After curtain 120 has been prepared for assembly by the sewing of pocket 122, a length of bar 124 is inserted longitudinally into pocket 122 of the upper edge, as seen in FIG. 7. A particularly functional, economical and sufficiently strong material to be used as bar 124 is 1/2-inch steel electrical conduit. Electrical conduit, serving as bar 124, is light weight, relatively stiff, and is commercially available from a variety of sources. The ends of bars 124 are joined to each other by means either of a "T" connector (shown in FIG. 10) or, if at an intersection of two curtains, by a five-way connector (shown in FIG. 11).
The next step is to mount suspending clips to curtain 120 and upper bar 124 to enable attachment to roof 10 supporting steel joist 12. As shown in FIG. 8, a small slit S is made through curtain 120 at a position slightly below bar 124 and of a width sufficient to permit the passage of a jaw of clip 162, or similar fastening means.
Looking now to FIG. 9A, a side elevation view of clip 162 is shown assembled to partially illustrated components flange 14 and bar 124. Clip 162 is a double jawed firmly resilient clip, with jaws 156, 158 facing in opposite directions and at different heights and having inwardly facing retaining barbs B on upper and lower portions thereof. A workable variation is to have both jaws face in the same direction. As desicribed above, bar 124 is snapped into jaw 158 of clip 162 after bar 124 is slid into pocket 122 of curtain 120, as seen in FIG. 7. Having clip 162, bar 124 and curtain 120 as an assembly, upper jaw 156 is forced onto flange 14 of the joist, generally by means of a hammer, for which purpose the offset of the two jaws 156, 158 is a preferred embodiment. The barbs B formed in each portion of each jaw 156, 158 are adapted to aggressively clamp bar 124 and flange 14 and resist removal therefrom. Clip 162 is of a type which is commercially available from B-Line Systems, Inc. of Highland, IL as model number BP-8-E-5-8.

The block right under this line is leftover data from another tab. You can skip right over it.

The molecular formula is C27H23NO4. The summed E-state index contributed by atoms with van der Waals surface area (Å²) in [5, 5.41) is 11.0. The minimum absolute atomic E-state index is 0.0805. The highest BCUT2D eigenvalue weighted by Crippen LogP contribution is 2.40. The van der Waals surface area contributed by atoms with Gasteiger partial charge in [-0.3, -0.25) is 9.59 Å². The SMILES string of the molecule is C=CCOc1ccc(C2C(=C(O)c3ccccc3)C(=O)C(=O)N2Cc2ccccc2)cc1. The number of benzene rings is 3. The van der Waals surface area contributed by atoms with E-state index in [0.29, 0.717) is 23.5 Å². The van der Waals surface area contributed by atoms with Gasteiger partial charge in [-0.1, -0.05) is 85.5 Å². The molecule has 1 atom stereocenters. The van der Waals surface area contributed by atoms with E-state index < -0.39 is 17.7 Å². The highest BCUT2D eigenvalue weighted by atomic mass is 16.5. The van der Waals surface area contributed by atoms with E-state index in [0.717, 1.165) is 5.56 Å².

The mounting of clip 162 and curtain 120 is seen more fully in FIG. 4. Having mounted clip 162, upper bar 124 and curtain 120 to flange 14, lower bar 128 is placed into lower pocket 126. As was discussed above, curtain 120 extends downward from roof deck 10 a distance of either 4 feet or 6 feet, according to the specification of the building code or architect's design.